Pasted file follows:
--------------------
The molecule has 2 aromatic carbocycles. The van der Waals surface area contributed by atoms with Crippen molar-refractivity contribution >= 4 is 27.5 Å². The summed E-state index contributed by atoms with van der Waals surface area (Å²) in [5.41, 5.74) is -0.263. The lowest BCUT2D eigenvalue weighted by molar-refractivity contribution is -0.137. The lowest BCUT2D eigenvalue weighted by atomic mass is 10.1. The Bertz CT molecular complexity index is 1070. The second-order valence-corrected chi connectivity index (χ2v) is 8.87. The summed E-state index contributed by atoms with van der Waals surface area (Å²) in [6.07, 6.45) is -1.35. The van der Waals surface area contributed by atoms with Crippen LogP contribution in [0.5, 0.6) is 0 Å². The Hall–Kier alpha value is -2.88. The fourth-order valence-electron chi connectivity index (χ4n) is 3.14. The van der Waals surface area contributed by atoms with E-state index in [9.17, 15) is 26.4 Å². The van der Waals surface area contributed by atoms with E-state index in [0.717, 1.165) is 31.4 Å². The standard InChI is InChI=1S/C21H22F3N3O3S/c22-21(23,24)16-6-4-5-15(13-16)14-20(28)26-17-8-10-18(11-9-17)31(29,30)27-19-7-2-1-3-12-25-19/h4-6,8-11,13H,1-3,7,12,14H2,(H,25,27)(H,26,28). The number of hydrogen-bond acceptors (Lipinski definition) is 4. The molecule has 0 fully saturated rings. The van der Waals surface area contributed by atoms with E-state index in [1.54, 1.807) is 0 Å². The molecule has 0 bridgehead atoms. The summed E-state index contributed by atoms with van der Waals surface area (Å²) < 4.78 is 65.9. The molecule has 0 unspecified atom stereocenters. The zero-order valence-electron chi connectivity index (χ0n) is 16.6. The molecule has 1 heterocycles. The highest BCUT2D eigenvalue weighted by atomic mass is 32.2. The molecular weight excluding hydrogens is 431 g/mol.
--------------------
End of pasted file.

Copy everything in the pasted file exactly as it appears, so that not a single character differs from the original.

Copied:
The molecule has 2 aromatic carbocycles. The van der Waals surface area contributed by atoms with Crippen molar-refractivity contribution >= 4 is 27.5 Å². The summed E-state index contributed by atoms with van der Waals surface area (Å²) in [5.41, 5.74) is -0.263. The lowest BCUT2D eigenvalue weighted by molar-refractivity contribution is -0.137. The lowest BCUT2D eigenvalue weighted by atomic mass is 10.1. The Bertz CT molecular complexity index is 1070. The second-order valence-corrected chi connectivity index (χ2v) is 8.87. The summed E-state index contributed by atoms with van der Waals surface area (Å²) in [6.07, 6.45) is -1.35. The van der Waals surface area contributed by atoms with Crippen LogP contribution in [0.5, 0.6) is 0 Å². The Hall–Kier alpha value is -2.88. The fourth-order valence-electron chi connectivity index (χ4n) is 3.14. The van der Waals surface area contributed by atoms with E-state index in [9.17, 15) is 26.4 Å². The van der Waals surface area contributed by atoms with E-state index in [0.717, 1.165) is 31.4 Å². The standard InChI is InChI=1S/C21H22F3N3O3S/c22-21(23,24)16-6-4-5-15(13-16)14-20(28)26-17-8-10-18(11-9-17)31(29,30)27-19-7-2-1-3-12-25-19/h4-6,8-11,13H,1-3,7,12,14H2,(H,25,27)(H,26,28). The number of hydrogen-bond acceptors (Lipinski definition) is 4. The molecule has 0 fully saturated rings. The van der Waals surface area contributed by atoms with E-state index in [1.54, 1.807) is 0 Å². The molecule has 0 bridgehead atoms. The summed E-state index contributed by atoms with van der Waals surface area (Å²) < 4.78 is 65.9. The molecule has 0 unspecified atom stereocenters. The zero-order valence-electron chi connectivity index (χ0n) is 16.6. The molecule has 1 heterocycles. The highest BCUT2D eigenvalue weighted by atomic mass is 32.2. The molecular weight excluding hydrogens is 431 g/mol.